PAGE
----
Reprinted from The Charlotte Observer Sunday July 17, 2005


Life, Death and Terry Hanson

Staff Writer

Terry Hanson saves lives.

One of those belongs to Andy Abdow. He calls Terry a tool for divine intervention. The very idea makes Terry laugh. But facts are facts. Guys keep dropping around him.
Terry helps bring them back.

A buddy goes missing for two days in Kansas. Terry and another friend go out looking. Like a pair of flippin' Colombos, he says with uncensored glee (Terry doesn't censor himself very often).
They find their bud in an overgrown creek bottom, pinned beneath his car. Alive.

Terry has avoided the obituary page himself. Like when the PGA jet goes down, with Terry and other golf-tour bigwigs on board. Hits so hard the flippin' landing gear goes through the wings.
Fuel tanks rupture. Jet skids forever. But there's no fire. Not even a spark. And they walk into their meeting at ESPN on time.

Does he feel lucky?

Wrong question. At 58, Terry Hanson believes more than ever that you make your own luck. So he abides by a code best described as carpe diem on steroids. Go hard. Help out. Do something!

Lately, he's come to appreciate what he doesn't fully understand -- let's call it a divine choreography that somehow puts us in places where we can lend a hand or get the help we need.

Maybe it's in a baseball stadium. Maybe it's the bridge over a weedy Kansas creek.

Six weeks ago, it was the last booth on the left at Red Rocks Cafe in Charlotte. There, Andy Abdow, Terry's longtime friend and client, stopped breathing in midsentence.
He was dark purple when they got him on the floor.

Hanson didn't panic. On the contrary, he'd been training for this moment most of his life.

Taste of death

A few minutes after a heart stops, our internal waste-disposal system shuts down and our bodies fill up with acid.Tastes like hell, Terry Hanson says. More to the point, he knows, it tastes like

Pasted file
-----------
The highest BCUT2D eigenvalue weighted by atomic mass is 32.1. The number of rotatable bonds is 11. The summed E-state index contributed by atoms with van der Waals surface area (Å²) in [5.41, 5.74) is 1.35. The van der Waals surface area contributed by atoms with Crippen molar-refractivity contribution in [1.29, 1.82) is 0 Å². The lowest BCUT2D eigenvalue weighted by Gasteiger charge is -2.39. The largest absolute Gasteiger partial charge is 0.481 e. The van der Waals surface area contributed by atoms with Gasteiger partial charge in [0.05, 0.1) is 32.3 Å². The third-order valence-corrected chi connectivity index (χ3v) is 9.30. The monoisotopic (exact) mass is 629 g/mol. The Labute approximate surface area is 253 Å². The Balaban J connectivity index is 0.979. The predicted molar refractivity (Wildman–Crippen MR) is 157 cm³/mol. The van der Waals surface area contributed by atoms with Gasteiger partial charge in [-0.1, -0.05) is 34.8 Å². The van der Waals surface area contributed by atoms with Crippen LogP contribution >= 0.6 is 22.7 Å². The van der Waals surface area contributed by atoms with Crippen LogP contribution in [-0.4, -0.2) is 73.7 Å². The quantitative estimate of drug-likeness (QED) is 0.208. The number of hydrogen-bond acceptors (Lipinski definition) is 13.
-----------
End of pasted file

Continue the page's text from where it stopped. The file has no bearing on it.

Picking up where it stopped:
In 1970, when Terry was a 23-year-old soccer and baseball coach at St. Benedict's College in Atchison, Kan., he gave mouth-to mouth resuscitation to a retired Army officer turned student who

collapsed near Terry's office.

The officer died. For hours after the CPR, Terry couldn't get rid of the taste.
Twenty-one years later. It's 1991. Terry is vice president of communications and broadcasting for the PGA Tour. He makes a last-minute call to a baseball exec for spring-training tickets

near Orlando, Fla.

On the way to his seat he spots the exec. He walks over. A few yards away, 86-year-old Lloyd Cox collapses in an aisle. Terry sees the old man's face. It's the color of a grape.

He starts CPR. God, it's that taste again; the old man is dying.

Terry does CPR for 10 minutes. Chest to mouth, chest to mouth, three presses on the chest for every breath. One gets the blood moving; the other makes sure it

has oxygen to carry to the brain.

Nobody joins in. Sold-out ballpark, and row after row of butts stay in their seats and stare.
Afterward, Terry's hands shake. A paramedic reaching the scene tells onlookers that if Terry had not jumped in, they would have all watched Lloyd Cox die.

Meanwhile, the guy who says he's too dumb to fear failure can't remember being so afraid.
"I hate to put it in baseball terms, but I was 0 for 1."

Make that 1 for 2.

Go-to man

When guys need help they turn to Terry. He runs his own sports and media management business, and often makes calls for friends who need jobs. . But it's more than that.

Relationships, kids, debts -- sometimes it seems the whole world has Terry on speed dial.

"When I get in the weeds," Andy Abdow says, "Terry's my go-to man."